William “Billy” Haines
Hollywood’s First Openly Gay Star
William Haines was born Charles William “Billy” Haines on January 2, 1900 in Staunton, Virginia. At the age of 14 he left his parents’ house and eventually found his way to New Your City. En Route to New York, and with a boyfriend, he would open a dance studio, and work in a factory. He was discovered by Bijou Fernandez in New York City’s up and coming Greenwich Village, a center for the gay population of the city. In 1922, he was signed by Metro-Goldwyn Mayer, and moved to Hollywood.
Haines stared in several silent movies, getting noticed in films like Three Wise Fools (1923) and The Midnight Express (1924) before gaining success in MGM’s 1926 film, Brown of Harvard. The same year Brown of Harvard was released he would meet James Shields. He would star in the 1928 film, Alias Jimmy Valentine, his first film that was partly sound. His first movie that was a complete “talkie” was 1929’s Navy Blues. Haines was one of Hollywood’s biggest stars between 1926 and 1931; during these years, the fortunes of many changed.
In the early days of Hollywood, the studios controlled the media, what to print, and what to say. The box office money dictated the press and the power of the studios. The studios also would create publicity stunts for its stars. They would arrange dates and marriages for single actors, including homosexual actors. Haines refused to deny his homosexuality; he and his lifelong partner, James “Jimmie” Shields would be the center of Hollywood society, hosting parties, and setting a standard in interior design.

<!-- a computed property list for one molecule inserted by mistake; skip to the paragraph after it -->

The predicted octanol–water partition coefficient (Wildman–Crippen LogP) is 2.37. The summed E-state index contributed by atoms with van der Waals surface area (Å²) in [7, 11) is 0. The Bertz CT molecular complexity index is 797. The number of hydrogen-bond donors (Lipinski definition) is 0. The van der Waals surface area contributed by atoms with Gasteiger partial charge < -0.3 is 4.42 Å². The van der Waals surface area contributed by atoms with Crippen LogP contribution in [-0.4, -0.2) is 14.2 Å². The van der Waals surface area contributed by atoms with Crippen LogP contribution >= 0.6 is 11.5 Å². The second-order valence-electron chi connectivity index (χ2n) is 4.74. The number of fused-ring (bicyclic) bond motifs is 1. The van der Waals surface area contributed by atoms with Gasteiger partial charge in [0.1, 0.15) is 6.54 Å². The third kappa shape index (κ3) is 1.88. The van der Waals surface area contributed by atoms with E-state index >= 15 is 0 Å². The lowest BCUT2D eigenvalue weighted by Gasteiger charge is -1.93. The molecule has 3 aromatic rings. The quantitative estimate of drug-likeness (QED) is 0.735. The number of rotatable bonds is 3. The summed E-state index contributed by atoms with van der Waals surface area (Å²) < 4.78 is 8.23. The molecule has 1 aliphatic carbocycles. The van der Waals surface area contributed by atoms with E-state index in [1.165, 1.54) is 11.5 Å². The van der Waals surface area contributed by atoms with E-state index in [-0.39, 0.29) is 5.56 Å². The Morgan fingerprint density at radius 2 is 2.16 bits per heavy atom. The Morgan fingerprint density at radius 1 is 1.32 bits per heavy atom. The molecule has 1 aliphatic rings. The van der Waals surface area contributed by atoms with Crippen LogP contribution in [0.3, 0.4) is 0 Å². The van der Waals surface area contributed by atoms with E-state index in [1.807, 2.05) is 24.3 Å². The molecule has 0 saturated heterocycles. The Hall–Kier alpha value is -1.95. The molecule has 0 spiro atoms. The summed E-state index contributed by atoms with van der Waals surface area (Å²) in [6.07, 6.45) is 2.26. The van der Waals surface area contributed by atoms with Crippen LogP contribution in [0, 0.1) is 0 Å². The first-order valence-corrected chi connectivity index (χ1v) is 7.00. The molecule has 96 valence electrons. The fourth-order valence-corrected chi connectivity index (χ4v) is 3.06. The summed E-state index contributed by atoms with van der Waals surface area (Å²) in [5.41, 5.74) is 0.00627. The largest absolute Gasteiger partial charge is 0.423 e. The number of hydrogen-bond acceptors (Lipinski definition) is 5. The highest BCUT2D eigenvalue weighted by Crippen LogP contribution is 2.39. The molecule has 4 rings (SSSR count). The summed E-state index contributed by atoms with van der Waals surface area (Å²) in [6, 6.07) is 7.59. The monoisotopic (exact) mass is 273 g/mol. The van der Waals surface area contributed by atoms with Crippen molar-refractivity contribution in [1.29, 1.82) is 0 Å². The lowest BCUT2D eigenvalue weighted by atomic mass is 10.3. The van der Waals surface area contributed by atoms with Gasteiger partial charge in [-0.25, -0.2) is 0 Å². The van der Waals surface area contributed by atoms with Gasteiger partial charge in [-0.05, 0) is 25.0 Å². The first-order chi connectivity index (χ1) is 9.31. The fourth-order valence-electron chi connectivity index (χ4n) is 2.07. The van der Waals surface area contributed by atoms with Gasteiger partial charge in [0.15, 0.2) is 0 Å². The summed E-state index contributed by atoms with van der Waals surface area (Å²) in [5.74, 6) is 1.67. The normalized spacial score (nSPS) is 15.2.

Billy and Jimmie’s open homosexuality was not an issue with many in Hollywood until the stock market crashed. Once the crash of 1929 happened the acceptance toward their open life style began to change. Louis B. Mayer, head of MGM Studios wanted Haines to marry a woman, and he flat out refused. Unlike many other stars who caved to studio demands, Haines stuck his ground and refused to marry a woman, staying openly gay and keeping his relationship with Jimmie Shields in the public eye. That would be his downfall of his acting career.
His last acting film was in 1934’s The Marines Are Coming. He would then move into the career of interior design, a standard that he had set when designing and decorating his home when hosting Hollywood society during his film career. He would have a successful business with his interior design with clients including Joan Crawford, Ronald and Nancy Reagan, George Cukor, and Gloria Swanson. In 1936 both Haines and Swanson were falsely accused of propositioning a neighbor’s child, and both men were dragged out of their homes by 100 White Supremacists.
Fully recovered from their attacks, Haines would move to Brentwood, CA. He would have a successful career with his interior design business, and his relationship with Jimmie Shields would last until Billy died of lung cancer on December 26, 1973.
You Can Find Additional Information:
The Harvard Crimson: Bio of Gay Actor Gives Rich Portrait of ’20s Hollywood